Mountain of the Night by Jo Jackson

By Jo Jackson on January 17, 2019 in Articles

Image via APAL on flickr

‘Mountain of the Night’ was shortlisted for the 2018 Wasafiri New Writing Prize ‘Life Writing’ category.

‘Thaba-Bosiu, the Mountain of the Night, has a reputation that it grows higher during the night.’ — Antjie Krog, Begging to Be Black

The sign is still nailed to an oak: Brackenridge Cottage 497552. We added our Harare phone number in case someone driving along this lost mountain road might call and book the cottage out for a weekend. It isn’t even the phone number we had when we left Zimbabwe — it’s our when-I-was-born phone number, and it being there feels like touching the past. This is not just the place we left ten years ago. This place reaches far beyond that.

Pa revs the engine and the truck heaves over the rutted road where lichen grows on bald hard red. The oaks look a little sickly, but there are still acorn cups all over the ground. The kind that make the perfect crockery for tiny things.

We rise up over the apple and plum orchards on our right. They are overgrown with pine and wattle now. The gum trees tower over us on the hill to our left. Sentinels that whisper with the clouds. The stone cattle grates have been smashed into smaller and smaller pieces and I wonder who it was who ever had cattle here. The carcass of a mysterious tractor is sitting on piles of bricks on the side of the dirt road.

Crab apples on the right, old workshops on the left, and the chicken mesh gates wide open and waiting in the middle. Margaret is standing out front. She must have heard the truck rumbling from across the valley. When we get out to greet her she calls me Jojo like my grandmother Peggy used to. The soft affection of the name reaches out from the depths of time and says, “I was there when you were called that.’

Margaret breaks into a smile.

‘It’s very good that you’ve come.’


‘It has been very difficult. 2008, ah. It was hard. There was no food. We haven’t had ZESA for four years. Ja. Four years. There was a storm and lightning, and a fire started at the base of the transformer, but ZESA, they didn’t come. They don’t have any petrol to come.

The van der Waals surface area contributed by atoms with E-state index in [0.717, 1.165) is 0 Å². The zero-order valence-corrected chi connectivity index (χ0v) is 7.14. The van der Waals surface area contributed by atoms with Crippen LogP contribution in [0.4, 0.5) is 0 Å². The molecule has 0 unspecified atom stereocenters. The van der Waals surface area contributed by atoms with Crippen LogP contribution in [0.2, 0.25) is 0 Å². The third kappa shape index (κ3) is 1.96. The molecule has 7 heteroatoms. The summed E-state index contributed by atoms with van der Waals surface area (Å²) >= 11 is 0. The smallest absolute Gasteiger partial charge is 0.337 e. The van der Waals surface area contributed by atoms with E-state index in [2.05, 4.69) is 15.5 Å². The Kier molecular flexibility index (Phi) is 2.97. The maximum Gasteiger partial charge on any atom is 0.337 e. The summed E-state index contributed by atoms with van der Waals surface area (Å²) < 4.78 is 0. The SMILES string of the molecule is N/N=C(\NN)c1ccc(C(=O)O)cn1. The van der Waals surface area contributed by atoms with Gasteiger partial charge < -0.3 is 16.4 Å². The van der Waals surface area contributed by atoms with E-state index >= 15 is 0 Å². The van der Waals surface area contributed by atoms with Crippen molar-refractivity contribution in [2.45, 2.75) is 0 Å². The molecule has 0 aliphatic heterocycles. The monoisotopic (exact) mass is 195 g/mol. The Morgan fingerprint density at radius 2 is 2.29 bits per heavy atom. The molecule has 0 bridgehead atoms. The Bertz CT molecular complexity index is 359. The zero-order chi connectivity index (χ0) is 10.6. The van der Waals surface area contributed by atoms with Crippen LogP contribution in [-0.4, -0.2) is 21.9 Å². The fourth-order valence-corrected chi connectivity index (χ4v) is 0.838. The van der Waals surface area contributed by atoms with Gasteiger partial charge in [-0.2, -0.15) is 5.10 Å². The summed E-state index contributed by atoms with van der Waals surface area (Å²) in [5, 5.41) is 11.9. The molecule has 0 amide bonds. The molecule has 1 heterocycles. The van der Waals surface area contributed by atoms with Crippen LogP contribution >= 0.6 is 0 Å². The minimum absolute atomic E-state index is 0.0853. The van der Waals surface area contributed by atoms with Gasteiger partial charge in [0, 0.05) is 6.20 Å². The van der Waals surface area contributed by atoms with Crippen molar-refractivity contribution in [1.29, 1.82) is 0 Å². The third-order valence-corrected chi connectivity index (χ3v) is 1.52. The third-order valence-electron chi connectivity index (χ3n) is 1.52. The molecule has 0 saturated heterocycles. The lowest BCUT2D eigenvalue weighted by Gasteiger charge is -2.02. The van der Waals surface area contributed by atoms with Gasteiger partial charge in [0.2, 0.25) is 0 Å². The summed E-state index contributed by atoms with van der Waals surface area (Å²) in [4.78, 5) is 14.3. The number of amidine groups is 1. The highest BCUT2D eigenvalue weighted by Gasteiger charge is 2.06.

The men who work for the Wattle Company went on strike. They set the forest on fire because they weren’t getting paid. It burnt right up the back of Baldy and now pine trees have come up on the mountain from the fire.

Look, here’s a letter. Two men came and gave it to me. They were ZANU PF. The letter is asking for money. They are collecting donations for the widows and widowers in the area. I must go to the meetings. Yes, it’s very important to go to the meetings. You know, I was born here, but now I’m being told I’m foreign. They are saying I must go back to Malawi. But we are comrades! The Sauriri family are comrades. The MDC are no better. They come driving their new cars to Mutare…

I don’t like politics. We don’t need politics here.

I live in Peg and Bas’s cottage now. Philip and his new wife are up in the old worker’s quarters. First they were in Room Three, but they wanted to cook the traditional way and they blackened the walls. They prefer living in the old quarters. When I was married to him I was very ill. The doctor said I had high blood pressure. He said I must get a divorce for my health. We are better friends than husband and wife. They have a boy now. Philip Junior.

The tractor belongs to Peter. He’s related to me. We Africans, we have tribes, like the hippos, the shumbas… Peter and I are from the same tribe. He comes from Mutare every day to do logging. It is good that he’s here. He is security for me and he keeps the place busy. People ask me, “Where is your boss? He has left you! He is not coming back!” I tell them, “Mr. Jackson was here last month.” They said you wouldn’t come back, but I said, “No, Mr. Jackson is not like that. He will come back.”

And you came! It is very good that you’ve come.’


Margaret leads us to the front door.

‘The house is in a very bad way,’ she says.

As I stand there on the rattling steel doormat I prepare myself for the place to be gutted. Missing roof and rain-soaked beds. Empty drawers and overturned tables.

We walk in. I don’t see the rotting ceiling board or the green moisture on the walls. I don’t see the cracks in the floor from tree roots or the peeling linoleum. All I see is our frozen life. Right beside the door there’s a row of coat hooks. My aunt Didy’s wide straw hat is hanging off one of them, exactly where she left it ten years ago. All the porcupine quills and pieces of mica we collected are still on the ledge above it. In the kitchen I see the burnt mouth of the hippo oven-glove and the old bottles of cloves and spices my grandmother bought before I was born. Pa finds the twin of a set of old stainless steel knives sitting in the bottom of a drawer. It has ten year’s less wear and tear on its blade than its brother that we took with us to our new life in France.

The beds are smooth with the same heavy blankets. The curtains have the same bouquet prints that I studied endlessly from my pillow. There is a magazine with Yasser Arafat and Bill Clinton on the cover.

Pa sinks onto one of the dining room chairs. I join him and the familiar springs feel only slightly older. Fireplace ready to be lit. Vase of dried grasses, perfect blade for blade. I know Peg and Bas died when I was four. I know I’ve known Brackenridge more without them than with them, but everywhere I look I see things that they touched. Fabrics they wore thin. Objects they lived through.

From the stillness of the dining room we can hear the clean chatter of sunbirds in the ferns and flowers outside the open French windows and further off in the valley, the whooping sadness of a red chested cuckoo. Further still is the constant hush of the rivers.